Solar-related power purchase agreements (PPA) will likely increase as a result of the U.S. Environmental Protection Agency's (EPA) recent draft rules to limit carbon emissions from power plants by 30% below 2005 levels.
The EPA's Clean Power Plan proposes to limit carbon dioxide (CO2) emissions from existing power plants under Section 111 (d) under the Clean Air Act will invariably mean less coal, which should open up a big opportunity for renewable energy, particularly for solar, explains Bruce Mercy, CEO of PPA Partners.
‘The potential is there for a mega increase in solar deployments,’ Mercy says, adding that all methods of project finance will be affected, particularly PPAs.
Because PPA contracts have proven to be a tremendous solar market driver in recent years, they will ‘potentially double or triple deal flow domestically’ once the EPA rules are implemented, Mercy says.
Jared Donald, president of Denver-based photovoltaic services provider Conergy, explains that PPA rates vary drastically by region and are driven largely by the solar production from that area and the other rebates or incentives that are available in the region. He estimates that average rates in the U.S. are approximately $0.13/kWh, with many areas being $0.10/kWh or less.
In areas with high rebates, renewable certificates or state rebates, the PPA rates will be much lower than those of states that do not employ these mechanisms.
‘The new regulations have the potential to increase the PPA rates from where they are today depending on how aggressive the different states need to be in sourcing zero-emission generation,’ Donald says.
For his part, Mercy anticipates the EPA rules also benefiting solar renewable energy certificates (SRECs), which can be vital to the economics of the project. Combined with a PPA, SRECs can help establish a steady revenue stream for solar project owners.
The EPA rules will potentially allow for carbon credits and SRECs to truly become valuable and tradeable.
‘SRECs have taken quite a hit over the last few years, and this might stabilize that market,’ Mercy explains. ‘As I understand it, the EPA's guidelines allow them to be used for carbon compliance in states that don't have SREC programs. It would potentially allow extra money to flow to developers, investors and end users and create a new incentive to going solar.’
However, there are several hurdles that must be cleared before solar developers can sit back and wait for the PPAs to come rolling in.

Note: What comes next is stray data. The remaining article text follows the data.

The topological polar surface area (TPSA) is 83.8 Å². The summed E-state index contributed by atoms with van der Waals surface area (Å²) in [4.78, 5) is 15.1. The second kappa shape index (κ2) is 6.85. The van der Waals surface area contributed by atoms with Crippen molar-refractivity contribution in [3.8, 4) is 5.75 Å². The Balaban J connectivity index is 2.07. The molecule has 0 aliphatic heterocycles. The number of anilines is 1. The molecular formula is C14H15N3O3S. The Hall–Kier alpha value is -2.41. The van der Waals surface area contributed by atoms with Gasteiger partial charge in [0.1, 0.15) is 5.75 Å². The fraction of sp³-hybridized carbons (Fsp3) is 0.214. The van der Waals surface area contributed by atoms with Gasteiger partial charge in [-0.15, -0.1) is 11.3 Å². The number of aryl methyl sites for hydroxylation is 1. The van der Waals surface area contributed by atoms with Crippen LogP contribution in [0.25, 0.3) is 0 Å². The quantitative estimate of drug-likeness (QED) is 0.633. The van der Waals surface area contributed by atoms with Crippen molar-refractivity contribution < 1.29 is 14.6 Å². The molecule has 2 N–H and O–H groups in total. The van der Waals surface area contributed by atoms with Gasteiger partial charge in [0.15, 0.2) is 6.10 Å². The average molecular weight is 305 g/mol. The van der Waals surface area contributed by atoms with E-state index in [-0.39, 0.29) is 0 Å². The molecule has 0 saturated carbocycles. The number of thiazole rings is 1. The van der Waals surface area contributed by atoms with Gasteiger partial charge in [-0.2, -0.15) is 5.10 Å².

For one thing, the EPA draft is not as simple as requiring states to cut emissions, says Donald. The draft legislation sets emission intensity reduction targets based on the individual states' 2005 generation mix, meaning that, as drafted, the regulation would vary by state.
Donald says some states – especially those with significant coal generation – could meet the standard through conservation and new gas generation, whereas states with less carbon-intense generation would need to focus on higher percentages of low- or zero emission sources such as wind and solar.
‘The actual impact on the number of solar installations the new policy will drive will remain unclear until the different states start putting in place their specific policies to meet these new regulations,’ he says.
As far as timing, many industry watchers anticipate the legislation being challenged in the courts, which could delay – or alter – the rules' implementation.
‘In the short term, the opportunity [to add renewables] will be quite limited,’ says Ed Zaelke, a partner at law firm Akin Gump Strauss Hauer & Feld. ‘Given the restrictions on fossil plants, there will be litigation in the rules.’
Eventually, he says, the rules will get settled, which will result in a number of states trying to add renewables.
Ken Johnson, vice president of communications for the Solar Energy Industries Association, says all states can and should take advantage of solar as part of their energy portfolio in light of the proposed EPA regulations.
‘Solar works across all 50 states, can be deployed quickly and scales easily,’ Johnson says.
Notably, Zaelke anticipates solar activity picking up in the Southeast – an area with great untapped potential. The National Renewable Energy Laboratory estimates there are thousands of GW of solar potential in every state across the Southeast.
Historically, PPA Partners' Mercy says, the cost of solar could not compete with the region's cheap sources of electricity, such as coal-fired generation.
‘The economics don't work well in the heavily coal-produced electricity in these states,’ he says. ‘The cost for conventional power is extremely low, and solar, consequently, is not a great deal to consumers in the region.’
However, the EPA rules will cause the price of electricity to rise significantly in the region – making the cost of renewable energy on par with conventional power sources.
‘The new guidelines will shift the [generation] mix to less coal and more alternative generation,’ he says. ‘That type of shift should open up the market and allow much more solar.’